Fry gets 10 years in slaying

BY ZHI XIONG | MAY 08, 2009 7:30 AM

Curtis Fry received the maximum 10-year sentence for killing Patrick McEwen, but some still left the Johnson County Courthouse outraged Thursday morning.

To be sure, they were mostly upset with 6th District Judge Mitchell Turner, who found Fry guilty of voluntary manslaughter instead of murder. Heavily intoxicated, Fry broke into McEwen’s apartment on Feb. 7, 2008 and beat the 75-year-old man to death.

Subtracting for jail overcrowding, good behavior, and the time Fry has already spent in prison, he could be eligible for parole in fewer than four years, Johnson County prosecutor Janet Lyness said Wednesday.

“Good lawyering pays off,” said UI law Professor David Baldus. “That’s why we learn these technicalities. A good lawyer can take control of the details.”

Baldus, who teaches criminal law, pointed to a division in opinion in the community; several lawyers told him they believe Turner made his decision in the right way.

The complex details of the case won Fry a conviction on a lesser charge than second-degree murder, generally a killing without premeditation. Fry’s attorneys, Peter Persaud and Quint Meyerdirk, lowered the verdict to voluntary manslaughter by citing a 1914 Iowa Supreme Court ruling.

They argued a confused and drunken Fry struck the elderly man because he thought McEwen was the intruder. A sober man would also have lashed out if he believed an intruder were attacking him, Turner said in the April 3 verdict reading.

Instead of a 50-year maximum sentence for second-degree murder, Fry’s penalty includes a 10-year prison sentence — of which he will likely serve roughly half — and $150,000 victim restitution to McEwen’s only known family member, an estranged 91-year-old sister.

Still smoldering from the verdict, McEwen’s supporters believe the infirm and “fearful” man would not dare to approach Fry and provoke him.

“I’ll try to put this in words that are printable,” said Lindsay Eaves-Johnson, a friend of McEwen’s from the Agudas Achim synagogue, 602 E. Washington St., following the sentencing. “The ruling was a shock to everyone.”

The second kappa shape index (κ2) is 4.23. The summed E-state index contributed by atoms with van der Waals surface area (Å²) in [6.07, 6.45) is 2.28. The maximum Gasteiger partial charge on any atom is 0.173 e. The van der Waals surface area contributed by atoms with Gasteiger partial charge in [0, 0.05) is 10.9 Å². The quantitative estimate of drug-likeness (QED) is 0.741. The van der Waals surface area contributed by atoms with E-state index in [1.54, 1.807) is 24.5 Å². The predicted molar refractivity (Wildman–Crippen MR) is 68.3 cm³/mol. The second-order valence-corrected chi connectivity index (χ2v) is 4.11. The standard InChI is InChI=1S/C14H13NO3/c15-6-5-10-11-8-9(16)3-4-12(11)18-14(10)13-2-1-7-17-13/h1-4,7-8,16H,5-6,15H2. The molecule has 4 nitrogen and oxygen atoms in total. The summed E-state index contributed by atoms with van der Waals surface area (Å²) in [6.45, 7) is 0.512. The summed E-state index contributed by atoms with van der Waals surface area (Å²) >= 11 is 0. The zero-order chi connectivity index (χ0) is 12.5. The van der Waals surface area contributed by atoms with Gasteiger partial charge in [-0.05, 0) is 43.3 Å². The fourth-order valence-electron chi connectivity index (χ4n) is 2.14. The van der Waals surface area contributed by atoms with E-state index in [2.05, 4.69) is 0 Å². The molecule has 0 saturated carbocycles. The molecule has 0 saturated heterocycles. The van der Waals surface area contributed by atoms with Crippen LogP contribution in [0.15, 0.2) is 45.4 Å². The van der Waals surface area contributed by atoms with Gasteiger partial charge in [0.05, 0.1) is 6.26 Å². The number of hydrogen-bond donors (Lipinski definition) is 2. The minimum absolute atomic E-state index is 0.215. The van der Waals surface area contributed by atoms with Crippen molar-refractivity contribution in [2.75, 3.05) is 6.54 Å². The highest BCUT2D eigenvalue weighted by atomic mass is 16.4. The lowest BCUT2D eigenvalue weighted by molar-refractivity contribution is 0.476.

But she had trouble editing comments toward Turner, saying she would not vote for his retention in future elections.

Though Baldus said trial judges are rarely ousted from their spots based on their rulings, Turner nonetheless defended his decision in court.

“I do not apologize for my decision,” he said. “You have a right to believe if the system functioned properly or if it has gone awry.”

Reading the first of five victim-impact statements, Eaves-Johnson’s husband, James, hinted at the latter. He tried to put the verdict and sentencing into context by comparing it with vehicular homicide.

If Fry had hit McEwen and killed him while driving drunk, a judge would give him a mandatory 25-year prison sentence without probation under Iowa law. But there is one difference that could account for the apparent disparity: intent.

According to Gourley, Rehkemper and Lindholm PLC, a Des Moines-based firm specializing in drunk-driving defense, intent is not required in OWI/DUI-related offenses. In the Fry trial, however, the prosecution tried to establish intent or malice.

Lyness had noted McEwen’s numerous blunt-force wounds and some evidence of rational behavior from Fry — such as calling his friends to say he hit someone.

“Mr. Fry chose all of his actions,” Lyness said in closing. “This is not a tragedy for him.”

While Lyness recommended the 10-year maximum, Persaud simply pointed out Fry’s good character. He said he had faith his client would emerge from prison a productive member of the community. Though this time shedding fewer tears, Fry’s family and friends filled up most of the courtroom.

Fry was the last to speak. He did not defend himself throughout his trial in March, and heard his verdict without a word last month.

“I will spend the rest of my life in the knowledge that a good man died because of me,” he said before apologizing to his parents, Jim and Cathy Fry, in the audience.

After the sentencing, Jim and Cathy Fry left the courthouse without comment.

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